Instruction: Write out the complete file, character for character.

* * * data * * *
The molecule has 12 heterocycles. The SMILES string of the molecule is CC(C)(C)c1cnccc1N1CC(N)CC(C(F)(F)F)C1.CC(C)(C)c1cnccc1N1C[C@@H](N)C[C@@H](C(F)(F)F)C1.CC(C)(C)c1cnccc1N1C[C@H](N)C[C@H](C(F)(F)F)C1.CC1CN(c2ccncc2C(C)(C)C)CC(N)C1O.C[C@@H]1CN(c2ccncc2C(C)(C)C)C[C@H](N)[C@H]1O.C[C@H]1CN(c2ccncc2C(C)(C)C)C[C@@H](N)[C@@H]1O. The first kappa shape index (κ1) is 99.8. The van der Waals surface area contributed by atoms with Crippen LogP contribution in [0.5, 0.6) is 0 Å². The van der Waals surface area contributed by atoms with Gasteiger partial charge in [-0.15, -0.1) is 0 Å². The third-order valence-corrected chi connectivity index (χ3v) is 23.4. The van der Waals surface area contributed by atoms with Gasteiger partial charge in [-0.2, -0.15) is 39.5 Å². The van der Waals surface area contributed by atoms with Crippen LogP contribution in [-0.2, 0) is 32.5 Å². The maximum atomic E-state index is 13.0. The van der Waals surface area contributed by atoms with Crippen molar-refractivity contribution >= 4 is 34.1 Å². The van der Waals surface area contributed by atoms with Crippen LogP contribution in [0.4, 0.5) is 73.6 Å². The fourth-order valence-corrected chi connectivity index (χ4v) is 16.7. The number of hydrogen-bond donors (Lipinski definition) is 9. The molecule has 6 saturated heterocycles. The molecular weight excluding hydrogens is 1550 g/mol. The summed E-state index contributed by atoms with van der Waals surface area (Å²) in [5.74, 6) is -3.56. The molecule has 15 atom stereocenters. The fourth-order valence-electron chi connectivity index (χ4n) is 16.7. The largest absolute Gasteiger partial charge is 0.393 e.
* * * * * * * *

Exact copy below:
The molecule has 12 heterocycles. The SMILES string of the molecule is CC(C)(C)c1cnccc1N1CC(N)CC(C(F)(F)F)C1.CC(C)(C)c1cnccc1N1C[C@@H](N)C[C@@H](C(F)(F)F)C1.CC(C)(C)c1cnccc1N1C[C@H](N)C[C@H](C(F)(F)F)C1.CC1CN(c2ccncc2C(C)(C)C)CC(N)C1O.C[C@@H]1CN(c2ccncc2C(C)(C)C)C[C@H](N)[C@H]1O.C[C@H]1CN(c2ccncc2C(C)(C)C)C[C@@H](N)[C@@H]1O. The first kappa shape index (κ1) is 99.8. The van der Waals surface area contributed by atoms with Crippen LogP contribution in [0.5, 0.6) is 0 Å². The van der Waals surface area contributed by atoms with Gasteiger partial charge in [-0.15, -0.1) is 0 Å². The third-order valence-corrected chi connectivity index (χ3v) is 23.4. The van der Waals surface area contributed by atoms with Gasteiger partial charge in [-0.2, -0.15) is 39.5 Å². The van der Waals surface area contributed by atoms with Crippen LogP contribution in [-0.2, 0) is 32.5 Å². The maximum atomic E-state index is 13.0. The van der Waals surface area contributed by atoms with Crippen molar-refractivity contribution >= 4 is 34.1 Å². The van der Waals surface area contributed by atoms with Crippen LogP contribution in [0.4, 0.5) is 73.6 Å². The fourth-order valence-corrected chi connectivity index (χ4v) is 16.7. The number of hydrogen-bond donors (Lipinski definition) is 9. The molecule has 6 saturated heterocycles. The molecular weight excluding hydrogens is 1550 g/mol. The summed E-state index contributed by atoms with van der Waals surface area (Å²) in [5.74, 6) is -3.56. The molecule has 15 atom stereocenters. The fourth-order valence-electron chi connectivity index (χ4n) is 16.7. The largest absolute Gasteiger partial charge is 0.393 e.